Dr. Helmut Marko has over the years carved himself out an unofficial and indispensable niche in the Red Bull family. As a long standing friend of the late Dietrich Mateschitz, his original offer to ‘help out’ with developing young drivers when the Australian billionaire decided to buy Formula One teams has over the years evolved into so much more.
Of course around a third of the drivers who have participated in this F1 season have come through the junior categories under Marko’s watchful and at times authoritarian eye. However over the years Helmut has become the Red Bull ‘pit bull’ sent out to say the unpalatable or to fight the corner of the two teams and their drivers when the rest of the world is against them.
Marko says Perez RB drive conditional
Since the summer break, Dr. Marko has waxed lyrical on a number of topics but his ‘favourite’ subject at present appears to be that of Sergio Perez.
The 80 year old Red Bull consultant arrived in Zandvoort as Kleine Zeitung published an article quoting him stating of Perez, “nothing is 100% certain” in F1 and that “performance-related situations” always need to be discussed.
On Friday Dr. Marko informed Sky Germany that whilst Red Bull wish to retain Checo for 2024 the criteria means, “he needs to perform for that”.
The implication was clear; despite having some form of a contract for 2024, Sergio’s position is not secure for next year and this message was again reenforced following Perez poor qualifying and the multiple mistakes he made during the race.
Wolff speechless at Checo qualifying
The Mexican driver’s problems began during qualifying and the headline numbers which had him 1.3 seconds slower than team mate Max Verstappen were not the worst news for Checo.
Verstappen was in a league of his own on Saturday finishing almost half a second ahead of Norris who claimed second on the grid for the Grand Prix.
Yet the woeful performance from Sergio Perez in qualifying even drew sympathetic comments from Toto Wolff.
“Checo is not an idiot. We have seen it always, he is a multiple Grand Prix winner. I cannot comprehend it.
“We’ve seen that Max has this ability to create a car for himself which is very tricky to control but fast if you can, and it makes those gaps like the 1.3 seconds. I haven’t heard any explanation of course but yes, odd,” added the Mercedes boss.
Red Bull mantra is flawed
The Red Bull mantra which has developed this year is that Perez is doing ‘ok’ and no one else who would drive the RB19 alongside Max would be able to compete with the world champion driver.
However, this just doesn’t stack up when Sergio is just seventh quickest in Zandvoort and a shocking 3/4 second slower than Lando Norris and with a host of other drivers between him and his team mate.
Then came the race and whilst Sergio showed initiative by refusing the Red Bull call to stay out when the rains came, this decision to fit intermediate tyres by the Mexican was as good as his day got.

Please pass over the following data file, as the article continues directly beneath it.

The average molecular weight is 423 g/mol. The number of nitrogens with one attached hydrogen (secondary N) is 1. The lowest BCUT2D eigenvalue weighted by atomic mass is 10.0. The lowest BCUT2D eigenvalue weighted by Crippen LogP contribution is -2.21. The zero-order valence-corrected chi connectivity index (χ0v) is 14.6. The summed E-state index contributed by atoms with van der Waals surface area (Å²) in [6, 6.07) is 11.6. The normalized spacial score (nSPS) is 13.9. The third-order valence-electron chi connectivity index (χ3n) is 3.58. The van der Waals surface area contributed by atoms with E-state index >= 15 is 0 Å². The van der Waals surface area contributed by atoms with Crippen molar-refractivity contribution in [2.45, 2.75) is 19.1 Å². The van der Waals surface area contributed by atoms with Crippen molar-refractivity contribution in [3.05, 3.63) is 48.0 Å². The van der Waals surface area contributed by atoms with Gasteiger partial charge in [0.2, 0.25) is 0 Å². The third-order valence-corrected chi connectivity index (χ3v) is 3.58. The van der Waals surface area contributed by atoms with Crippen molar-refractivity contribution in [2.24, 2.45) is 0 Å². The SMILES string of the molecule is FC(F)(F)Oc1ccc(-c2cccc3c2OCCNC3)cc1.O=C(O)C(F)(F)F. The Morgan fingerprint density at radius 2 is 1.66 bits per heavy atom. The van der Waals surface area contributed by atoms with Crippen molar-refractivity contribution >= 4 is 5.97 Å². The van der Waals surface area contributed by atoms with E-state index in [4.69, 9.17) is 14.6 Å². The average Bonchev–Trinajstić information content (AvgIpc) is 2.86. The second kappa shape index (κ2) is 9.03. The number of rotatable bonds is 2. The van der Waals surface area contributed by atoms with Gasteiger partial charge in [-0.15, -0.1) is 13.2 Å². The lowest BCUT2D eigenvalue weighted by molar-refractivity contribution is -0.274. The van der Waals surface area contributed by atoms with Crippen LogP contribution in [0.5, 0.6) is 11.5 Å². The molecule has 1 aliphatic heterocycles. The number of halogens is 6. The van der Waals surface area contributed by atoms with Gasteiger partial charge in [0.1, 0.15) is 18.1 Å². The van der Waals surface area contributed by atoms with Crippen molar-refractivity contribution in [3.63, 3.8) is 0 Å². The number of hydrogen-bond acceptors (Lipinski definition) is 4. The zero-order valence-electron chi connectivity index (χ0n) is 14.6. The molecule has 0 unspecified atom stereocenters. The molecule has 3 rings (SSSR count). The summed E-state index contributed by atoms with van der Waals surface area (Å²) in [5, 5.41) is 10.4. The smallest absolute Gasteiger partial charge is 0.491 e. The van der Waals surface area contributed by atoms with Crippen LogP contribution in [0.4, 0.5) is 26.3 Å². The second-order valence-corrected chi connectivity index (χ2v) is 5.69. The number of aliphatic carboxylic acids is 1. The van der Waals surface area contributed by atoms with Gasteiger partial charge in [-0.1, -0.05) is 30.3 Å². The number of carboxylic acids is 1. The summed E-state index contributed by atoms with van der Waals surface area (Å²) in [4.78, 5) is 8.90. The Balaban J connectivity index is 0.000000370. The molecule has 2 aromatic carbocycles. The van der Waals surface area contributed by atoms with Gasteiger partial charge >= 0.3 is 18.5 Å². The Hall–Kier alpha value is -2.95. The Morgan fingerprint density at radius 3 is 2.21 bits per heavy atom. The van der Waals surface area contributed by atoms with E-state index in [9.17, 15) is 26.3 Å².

As the rains came down for a second time, Perez even on intermediate tyres failed to stop his car at the end of the start/finish straight, hitting the barriers and damaging the rear of his car.
Sergio throws away 2nd place
Checo lost his second place to Alonso and then opted to pit at the end of the lap for the extreme wet tyres. Entering the pits he hit the wall and then failed to slow his car to the pit lane speed limit, something which resulted in a 5 second penalty from the stewards costing him and Red Bull a podium finish.
The team made repairs throughout the extended Red Flag break late in the race which included both front and rear wings together with the suspension at the back of the car.
Simply put, without the Red Flag, in all probability Sergio Perez would have failed to finish the race ending yet another in a long line of disappointing F1 weekends for him this season.
Dr. Helmut Marko was not backward in coming forward at the end of the race claiming Perez was doubly “lucky” given the damage to his car was substantial.
Marko: Perez doubly “lucky”
“He was still lucky with the pit-stop because he crashed quite hard when entering the pit lane,” the Austrian told Viaplay.
“On top of that, there was another penalty because he was late with the brakes. He was still lucky. Without the red flag [later in the race] he would not have reached the finish line,” added the Austrian.
The polemic that Perez is not safe at Red Bull has been running for some time and the sacking of Nyck de Vries who was replaced by former Red Bull Grand Prix winner Daniel Ricciardo should have been a wake up call for Checo.
Of course Sergio can breathe a sigh of relief given Ricciardo’s misfortune in the Netherlands as he broke his hand and will miss at least the next race in Monza.
Perez is skating on thin ice
Yet Helmut Marko’s persistent attacks on Sergio Perez do represent a shift in emphasis. This is not just Helmut Marko being Helmut Marko – the outspoken maverick who Red Bull cannot tame. yet whether this shift means Red Bull are sending Sergio and the world a string message that he is in the last chance saloon, only Christian Horner and the most senior people in Milton Keynes will know.
Remember it was Marko who started the rumour mill that Nyck de Vries was on the way out with his “yellow card” comments about the young dutchman’s driving performances after he had completed just six Grand Prix as a rookie.
And look how that turned out.
Christian Horner came into the weekend of the Dutch GP pointing to Sergio’s improved form as he’d claimed two podium finishes in the races before the summer break.
But now Checo’s record most recently includes a shocking qualifying session and a podium thrown away together, two crashes with the belief from his bosses that he was “lucky” to finish the race in Zandvoort at all.
Drivers jockey for position before the heavens open ☔️😵
— Formula 1 (@F1) August 27, 2023